This central flaw in the sweat of the brow approach offers a glimpse of the serious consequences that South Africa could face. First and foremost, the very low threshold of originality ultimately discourages both large scale local and foreign investment in database creation. Also, given the growth in the protection of information all over the world, those South Africans that end up developing creative databases targeted for both local and international use will opt for jurisdictions that offer more comprehensive protection of their work. These negative economic consequences as a result of the sweat of the brow doctrine, call for a consideration of other approaches to database protection in existence in order to be able to determine which of these would be applicable in and suitable for South Africa. Nevertheless it is readily conceded that raising the standard of originality for databases will not necessarily encourage more investment in the database industry; such is the lesson from the European Community’s sui generis protection: the 1996 EC Database Directive.

Conclusion:

This Discovery Health case provides important insight into the nature and scope of protection enjoyed by databases under South African copyright law. As noted, the sweat of the brow approach adopted by South Africa rewards the hard work of individuals involved in compiling of data without segregating between factual compilations and other more ‘creative’ literary works. However, it is argued that this low originality threshold for database protection is tantamount to providing copyright protection over raw facts/data themselves and distorting the long established idea/expression dichotomy. In this connection, it is possible that Discovery Health’s database would also be copyrightable and BHF may find itself back in court again only to discover the current copyright law regime works both ways!

Summary of the Industrial Property Act 2001

The main object of this Act is to provide for the promotion of inventive and innovative activities, to facilitate the acquisition of technology through the grant and regulation of patents, utility models, technovations and industrial designs. Section 3 of the Act establishes the Kenya Industrial Property Institute (KIPI).

KIPI is the main implementation and administration agency for industrial property in Kenya. It liaises with other national, regional and transnational intellectual property offices, patent offices and international organizations that are involved in industrial property protection. KIPI’s mandate includes: considering applications for and granting industrial property rights; screening technology transfer agreements and licences; providing to the public industrial property information for technological and economic development; and promoting inventiveness and innovativeness in Kenya.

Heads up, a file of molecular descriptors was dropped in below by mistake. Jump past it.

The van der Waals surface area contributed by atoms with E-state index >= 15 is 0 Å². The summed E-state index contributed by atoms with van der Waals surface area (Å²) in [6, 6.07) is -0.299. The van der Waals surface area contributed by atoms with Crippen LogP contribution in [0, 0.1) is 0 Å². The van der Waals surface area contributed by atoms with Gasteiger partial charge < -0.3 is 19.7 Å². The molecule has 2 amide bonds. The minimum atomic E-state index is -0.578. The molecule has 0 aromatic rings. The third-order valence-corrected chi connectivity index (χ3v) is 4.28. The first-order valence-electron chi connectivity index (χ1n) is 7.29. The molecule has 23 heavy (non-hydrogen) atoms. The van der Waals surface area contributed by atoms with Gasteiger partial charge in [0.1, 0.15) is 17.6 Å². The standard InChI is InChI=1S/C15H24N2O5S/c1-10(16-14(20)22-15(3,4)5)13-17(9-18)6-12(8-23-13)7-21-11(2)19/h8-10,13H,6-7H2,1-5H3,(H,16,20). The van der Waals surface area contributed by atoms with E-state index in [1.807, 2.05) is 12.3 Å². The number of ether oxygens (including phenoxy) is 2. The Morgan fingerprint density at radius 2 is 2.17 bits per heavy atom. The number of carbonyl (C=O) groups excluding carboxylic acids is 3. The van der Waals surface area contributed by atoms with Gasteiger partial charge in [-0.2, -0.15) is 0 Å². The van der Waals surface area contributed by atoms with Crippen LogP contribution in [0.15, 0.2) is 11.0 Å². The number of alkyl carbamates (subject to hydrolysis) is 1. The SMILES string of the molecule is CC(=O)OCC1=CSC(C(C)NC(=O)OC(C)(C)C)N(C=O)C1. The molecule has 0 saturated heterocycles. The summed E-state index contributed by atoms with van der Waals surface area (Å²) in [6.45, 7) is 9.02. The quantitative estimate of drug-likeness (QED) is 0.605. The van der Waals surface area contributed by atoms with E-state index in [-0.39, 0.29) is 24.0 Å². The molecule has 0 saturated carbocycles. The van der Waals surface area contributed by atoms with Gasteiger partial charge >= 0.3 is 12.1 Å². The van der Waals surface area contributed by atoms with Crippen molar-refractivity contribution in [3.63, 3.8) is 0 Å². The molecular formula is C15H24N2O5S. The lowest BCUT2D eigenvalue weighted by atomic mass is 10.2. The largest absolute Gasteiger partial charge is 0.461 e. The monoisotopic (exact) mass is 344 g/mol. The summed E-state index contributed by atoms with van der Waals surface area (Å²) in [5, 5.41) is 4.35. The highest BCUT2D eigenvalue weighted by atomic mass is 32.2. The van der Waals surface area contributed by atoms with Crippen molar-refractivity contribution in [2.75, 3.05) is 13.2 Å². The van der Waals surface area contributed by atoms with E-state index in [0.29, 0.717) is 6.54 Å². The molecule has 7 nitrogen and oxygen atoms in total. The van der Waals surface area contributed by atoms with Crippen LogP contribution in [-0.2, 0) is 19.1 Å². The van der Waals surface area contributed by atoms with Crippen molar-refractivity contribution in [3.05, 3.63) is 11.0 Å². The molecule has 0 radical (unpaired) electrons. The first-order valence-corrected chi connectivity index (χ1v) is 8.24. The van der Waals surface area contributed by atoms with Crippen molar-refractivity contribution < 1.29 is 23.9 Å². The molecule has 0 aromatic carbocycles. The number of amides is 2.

The Act also establishes the Industrial Property Tribunal to deal with cases of infringement. Section 109 of the Act also criminalises infringement on others patents, registered utility models or industrial designs.

The application forms for patent, industrial design and utility model are available here.
The current fees payable to KIPI for patent, industrial design and utility model applications are available here.

 

Patents and Utility Models under the Industrial Property Act

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A patent is a legal document granted by a State that secures to the holder, for a limited period, the right to exclude others from making, using, selling, offering for sale, and importing the patented subject matter. Any new and useful process, product, composition of matter, or any improvement thereof, may be patented, if such invention meets these three requirements: (1) Novelty; (2) Inventive step i.e must not be obvious to a person of ordinary skills in that field of art, and (3) Industrial applicability.

The following are not patentable:

  • Discoveries or findings that are products or processes of nature, where mankind has not participated in their creations
  • Scientific theories and mathematical methods
  • Schemes, rules or methods of doing businesses or playing games or purely performing mental acts.
  • Methods of treatments of both human and animals by surgery or therapy as well as diagnostic methods practice thereto, except products for use thereof.
  • Inventions contrary to public order, morality, public health and safety, principles of humanity and environmental conservation

 

The steps to be followed for grant of a patent in Kenya are as follows:

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NB: Please note that the fees indicated in the diagram above may not be up-to-date, consult the link in the box above for the current fees.

Industrial Designs under the Industrial Property Act

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An industrial design refers to the ornamental or aesthetic features of a product.  In other words, it refers only to the appearance of a product and NOT the technical or functional aspects.

Any products of industry can be protected as an industrial design including: fashions, handicrafts, technical and medical instruments, watches, jewellery, household products, toys, furniture, electrical appliances, cars; architectural structures; textile designs; sports equipment; packaging; containers and “get–up” of products

The requirements for industrial design protection are: (1) Novelty;  (2) Originality i.e. independently created; and (3) Design must have “individual character” – when overall impression is evaluated against others.

The registration process for an industrial design in Kenya is as follows:

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NB: Please note that the fees indicated in the diagram above may not be up-to-date, consult the link in the box above for the current fees.